Operation Vande Bharat Takes Wing & Sail
NEW DELHI: The Indian government is all set to undertake the first phase of the mammoth ‘Vande Bharat’ mission–the biggest ever repatriation exercise it has ever undertaken–on May 7 with the largest number of stranded Indian nationals expected to return from the Gulf countries.
In the detailed evacuation plan worked out by the government, approximately 15,000 Indians stranded overseas due to the COVID-19 pandemic will be brought home by sea and by air. Nearly one-third will be Gulf returnees.
The region has the largest Indian diaspora of 90 lakh people of whom three lakh have already registered with Indian missions. During this first phase of repatriation, 4,350 will be brought home from this region, 2000 from the UAE.
Sources conceded that Delhi has been under pressure from some Gulf states to take its workers back. But not all can be brought back now, only those with genuine or compelling reasons. For instance, many Indian workers have no jobs and little money. Some are facing deportation and the short term visas of some others have expired. Some of the workers are facing a medical emergency, there are pregnant women, there are the elderly, add to that students and tourists. Others have tested positive for coronavirus (84 are reported dead). Those holding Overseas Citizens of India (OCI) cards are not eligible for repatriation.
Air India will operate 64 non-commercial flights to 12 countries in the first phase including Saudi Arabia, Qatar, Oman, Kuwait and Bahrain. Also, the US, UK and Singapore.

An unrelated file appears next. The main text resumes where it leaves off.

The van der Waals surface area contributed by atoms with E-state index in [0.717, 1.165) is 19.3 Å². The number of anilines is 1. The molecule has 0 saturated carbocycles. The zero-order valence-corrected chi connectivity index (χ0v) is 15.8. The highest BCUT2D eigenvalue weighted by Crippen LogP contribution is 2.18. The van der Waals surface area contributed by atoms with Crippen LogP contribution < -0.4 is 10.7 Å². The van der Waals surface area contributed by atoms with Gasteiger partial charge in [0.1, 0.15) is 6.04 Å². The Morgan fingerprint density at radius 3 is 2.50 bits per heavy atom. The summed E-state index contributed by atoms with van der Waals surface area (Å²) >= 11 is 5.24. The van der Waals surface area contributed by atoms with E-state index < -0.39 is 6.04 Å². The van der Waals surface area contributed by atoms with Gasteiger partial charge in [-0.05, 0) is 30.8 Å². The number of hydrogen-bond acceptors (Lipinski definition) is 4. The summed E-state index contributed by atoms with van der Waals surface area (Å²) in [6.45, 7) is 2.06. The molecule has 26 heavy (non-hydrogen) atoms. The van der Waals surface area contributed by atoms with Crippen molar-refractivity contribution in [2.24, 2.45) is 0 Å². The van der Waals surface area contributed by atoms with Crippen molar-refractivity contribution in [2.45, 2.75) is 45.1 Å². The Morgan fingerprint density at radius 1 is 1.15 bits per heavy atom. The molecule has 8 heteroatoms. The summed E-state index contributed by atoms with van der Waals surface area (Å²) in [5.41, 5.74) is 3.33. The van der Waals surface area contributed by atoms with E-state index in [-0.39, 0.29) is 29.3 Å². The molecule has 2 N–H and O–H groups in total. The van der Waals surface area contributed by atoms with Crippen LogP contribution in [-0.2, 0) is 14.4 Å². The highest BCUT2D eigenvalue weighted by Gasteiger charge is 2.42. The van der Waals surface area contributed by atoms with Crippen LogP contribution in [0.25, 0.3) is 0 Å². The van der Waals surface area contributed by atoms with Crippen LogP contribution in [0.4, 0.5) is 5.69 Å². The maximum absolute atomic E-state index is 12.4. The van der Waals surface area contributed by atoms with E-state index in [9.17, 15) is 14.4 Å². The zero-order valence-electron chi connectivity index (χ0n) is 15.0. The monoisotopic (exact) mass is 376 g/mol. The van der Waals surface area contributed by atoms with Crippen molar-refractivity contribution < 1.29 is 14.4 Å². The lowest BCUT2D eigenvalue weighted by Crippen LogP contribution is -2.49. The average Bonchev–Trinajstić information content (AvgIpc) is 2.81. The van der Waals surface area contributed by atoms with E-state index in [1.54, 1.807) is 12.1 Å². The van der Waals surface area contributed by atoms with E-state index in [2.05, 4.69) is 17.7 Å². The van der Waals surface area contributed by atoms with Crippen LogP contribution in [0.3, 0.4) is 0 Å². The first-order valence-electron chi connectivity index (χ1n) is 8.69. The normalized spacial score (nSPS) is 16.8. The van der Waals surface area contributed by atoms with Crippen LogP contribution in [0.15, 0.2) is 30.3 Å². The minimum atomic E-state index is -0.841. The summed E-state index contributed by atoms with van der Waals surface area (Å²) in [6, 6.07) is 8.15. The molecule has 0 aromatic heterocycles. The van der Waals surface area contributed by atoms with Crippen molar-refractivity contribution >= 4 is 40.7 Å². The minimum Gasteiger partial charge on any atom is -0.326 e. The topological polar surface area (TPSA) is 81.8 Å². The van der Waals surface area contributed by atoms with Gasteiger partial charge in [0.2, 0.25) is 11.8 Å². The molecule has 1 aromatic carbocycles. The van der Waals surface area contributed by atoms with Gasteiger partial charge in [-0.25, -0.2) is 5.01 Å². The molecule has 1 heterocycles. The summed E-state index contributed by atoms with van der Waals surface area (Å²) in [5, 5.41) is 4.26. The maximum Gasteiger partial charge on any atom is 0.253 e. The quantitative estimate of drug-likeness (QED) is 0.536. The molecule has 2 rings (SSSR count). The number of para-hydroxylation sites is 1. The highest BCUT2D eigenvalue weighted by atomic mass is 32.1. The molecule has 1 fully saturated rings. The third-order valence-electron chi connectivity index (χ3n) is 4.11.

The Indian Navy will help bring back 1,000 Indian nationals from the Maldives. Dubbed ‘Operation Samudra Setu’, two warships INS Jalashwa and Magar are being deployed for the purpose.
“We have a fairly challenging exercise on hand which has required coordination with the countries where Indians are stranded. It has also required coordination with the state governments to ensure they are ready to receive the returning Indians and make arrangements for their 14 day mandatory institutional quarantine,” said sources.
As part of the coordination efforts, External Affairs Minister S.Jaishankar held a meeting via video conference with the heads of Indian missions abroad on Tuesday. Foreign secretary Harsh Shringla will be holding a meeting with state chief secretaries on Wednesday.
The sources also said that the efforts to bring back Indians is “a very large exercise but not an evacuation, as the government is merely facilitating the return of Indians stranded abroad.” Those returning will have to pay for their air fare as well as their 14 days stay in quarantine, sources said adding that “reasonable rates for their passage and quarantine stay” have been worked out.
“We have a fairly large-scale coordination exercise on hand,” sources admitted. The ministry has appointed around 30 senior officers, each of whom will be coordinating with a state government.
As part of the standard operating protocol spelt out by the government, the Air India crew serving the repatriation flights will be attired in personal [protection equipment (PPE) and will be tested for COVID-19 before going on duty.